Dec 20, 2019 rated it liked it  ·  review of another edition
Which author wouldn't want to kill off an obnoxious, nasty book critic? Since murdering book critics is generally frowned upon in real life, authors can liberally use their books as an outlet to eliminate as many negative reviewers as they see fit. Mark McCrum uses this opportunity in The Festival Murders.

Bryce Peabody, hated book critic and serial philanderer, attends the Mold-on-Wold literary festival with his latest, younger girlfriend, Priya Kaur. Before he exposes certain members of the
Roxx Tarantini
Dec 05, 2019 rated it it was amazing  ·  review of another edition
"He was the literary world’s number one hatchet man, the guy to whom all the others looked to set the agenda."

A literary festival. A gaggle of authors, some of whom have pasts that are inextricably entwined. When the first dead body appears, it could easily be chalked up to natural causes. But when the second one is found, it starts to look "dreadfully suspicious".

Francis Meadowes is a crime fiction writer who has the rather good - or was it bad - luck to be right at the scene of the first
Laney Estel
BOOK: The Festival Murders
AUTHOR: Mark McCrum

Tried a new mystery series. And I really wanted to like it. But unfortunately I did not. The male characters were pretty eye rolling in their actions and the females were not that deep or complex. The story dragged quite a bit. I don’t like to give negative reviews, so I will leave it with this: I did not expect the ending.

Short Synopsis (from Goodreads):
At the start of one of the English summer’s highlights, the annual literary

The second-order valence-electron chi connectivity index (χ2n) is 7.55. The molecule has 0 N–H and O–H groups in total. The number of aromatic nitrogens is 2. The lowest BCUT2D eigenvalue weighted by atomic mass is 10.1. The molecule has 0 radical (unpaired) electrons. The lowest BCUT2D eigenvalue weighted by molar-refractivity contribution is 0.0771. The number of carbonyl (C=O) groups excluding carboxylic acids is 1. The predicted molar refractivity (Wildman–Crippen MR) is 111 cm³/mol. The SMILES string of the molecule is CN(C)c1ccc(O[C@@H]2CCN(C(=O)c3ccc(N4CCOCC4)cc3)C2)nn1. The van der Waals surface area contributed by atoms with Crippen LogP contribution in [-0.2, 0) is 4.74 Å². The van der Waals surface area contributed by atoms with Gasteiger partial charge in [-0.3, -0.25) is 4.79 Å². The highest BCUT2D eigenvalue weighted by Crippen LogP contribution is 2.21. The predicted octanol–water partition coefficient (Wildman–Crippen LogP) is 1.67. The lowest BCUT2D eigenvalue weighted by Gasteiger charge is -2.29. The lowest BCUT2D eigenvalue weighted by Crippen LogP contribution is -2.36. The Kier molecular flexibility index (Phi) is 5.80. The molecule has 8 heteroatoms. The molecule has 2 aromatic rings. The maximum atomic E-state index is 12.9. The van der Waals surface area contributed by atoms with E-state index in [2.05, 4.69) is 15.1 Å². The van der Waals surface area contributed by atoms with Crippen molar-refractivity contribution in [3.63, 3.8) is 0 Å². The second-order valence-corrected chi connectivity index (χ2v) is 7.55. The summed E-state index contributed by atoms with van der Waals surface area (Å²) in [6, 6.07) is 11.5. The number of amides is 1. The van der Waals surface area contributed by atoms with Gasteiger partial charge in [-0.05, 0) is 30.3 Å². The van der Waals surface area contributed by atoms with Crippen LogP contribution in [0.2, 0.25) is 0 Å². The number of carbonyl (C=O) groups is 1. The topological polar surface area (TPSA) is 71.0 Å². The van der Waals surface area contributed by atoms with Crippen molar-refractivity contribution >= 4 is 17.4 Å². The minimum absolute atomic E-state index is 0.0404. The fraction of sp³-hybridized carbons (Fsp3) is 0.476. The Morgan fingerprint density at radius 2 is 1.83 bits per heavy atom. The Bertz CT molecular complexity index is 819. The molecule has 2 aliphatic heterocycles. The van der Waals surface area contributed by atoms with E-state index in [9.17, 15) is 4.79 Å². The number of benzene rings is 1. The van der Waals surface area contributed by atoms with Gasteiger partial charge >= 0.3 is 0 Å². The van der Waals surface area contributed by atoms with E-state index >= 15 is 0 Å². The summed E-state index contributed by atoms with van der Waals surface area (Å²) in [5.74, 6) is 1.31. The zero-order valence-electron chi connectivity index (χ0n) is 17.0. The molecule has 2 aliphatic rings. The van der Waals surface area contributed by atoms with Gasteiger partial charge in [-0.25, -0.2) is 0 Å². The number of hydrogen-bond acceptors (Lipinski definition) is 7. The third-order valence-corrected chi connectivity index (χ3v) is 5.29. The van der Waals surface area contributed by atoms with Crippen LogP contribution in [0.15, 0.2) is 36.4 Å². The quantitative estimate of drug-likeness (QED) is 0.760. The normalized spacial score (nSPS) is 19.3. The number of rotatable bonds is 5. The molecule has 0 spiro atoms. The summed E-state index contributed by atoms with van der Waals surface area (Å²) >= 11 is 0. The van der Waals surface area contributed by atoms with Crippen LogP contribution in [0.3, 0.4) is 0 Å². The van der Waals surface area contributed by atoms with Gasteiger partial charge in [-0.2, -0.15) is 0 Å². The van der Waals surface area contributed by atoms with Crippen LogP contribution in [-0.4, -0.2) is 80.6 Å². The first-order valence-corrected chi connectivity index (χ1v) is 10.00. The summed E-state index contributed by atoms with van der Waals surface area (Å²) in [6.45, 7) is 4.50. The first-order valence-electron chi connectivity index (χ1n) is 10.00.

Dec 12, 2019 rated it really liked it  ·  review of another edition
This is a cozy mystery set at a literary festival in England. I was attracted to the synopsis of the book, and I really liked the protagonist Francis Meadowes. I also liked the author's writing style. However, I thought the story moved along a bit too slowly at times.

I had a couple of issues with the story though. I couldn't quite figure out how Meadowes got away with asking all those questions. You would expect people to just tell him to mind his own business. Also , it seemed sort of odd that
Oct 17, 2019 rated it liked it  ·  review of another edition
Shelves: ebook, netgalley
I received a copy of this novel from the publisher via NetGalley.

I quite enjoyed this, I suppose. It dragged occasionally, but did a good job of setting up the various characters so you remembered who they each were and what their backstory was. The identity of the murderer was satisfactory and clued enough for the reader to have their suspicions.

On the other hand, the author didn't really address why the various suspects were happy to answer Francis' questions, or why the police were so happy
Nov 15, 2019 rated it it was amazing  ·  review of another edition
This is Mark McCrum's debut mystery novel. The setting of the mystery is a literary convention and begins with Bryce Peabody, a book critic, who is about to go to hear Dan Dickson read from his new novel. Mr. Peabody had written a brutal review of the novel. The main character, Francis Meadows, writes crime novels. After Mr. Peabody is found dead in his room, Francis decides to investigate Bryce's possible murder. As Francis goes around talking to fellow writers, he learns that there are many ...more
Nov 06, 2019 rated it liked it
Thanks to NetGalley and the publisher for allowing me to read and review this book.

I loved the fact that this mystery was set at an English literary festival. What better place to have a mysterious death and investigation. My only problem is that I prefer to have the police as the main investigators, instead of a mystery book writer, as is the case here.

When an unfriendly book critic turns up dead, the police and the main character start the process to determine if it was from natural causes or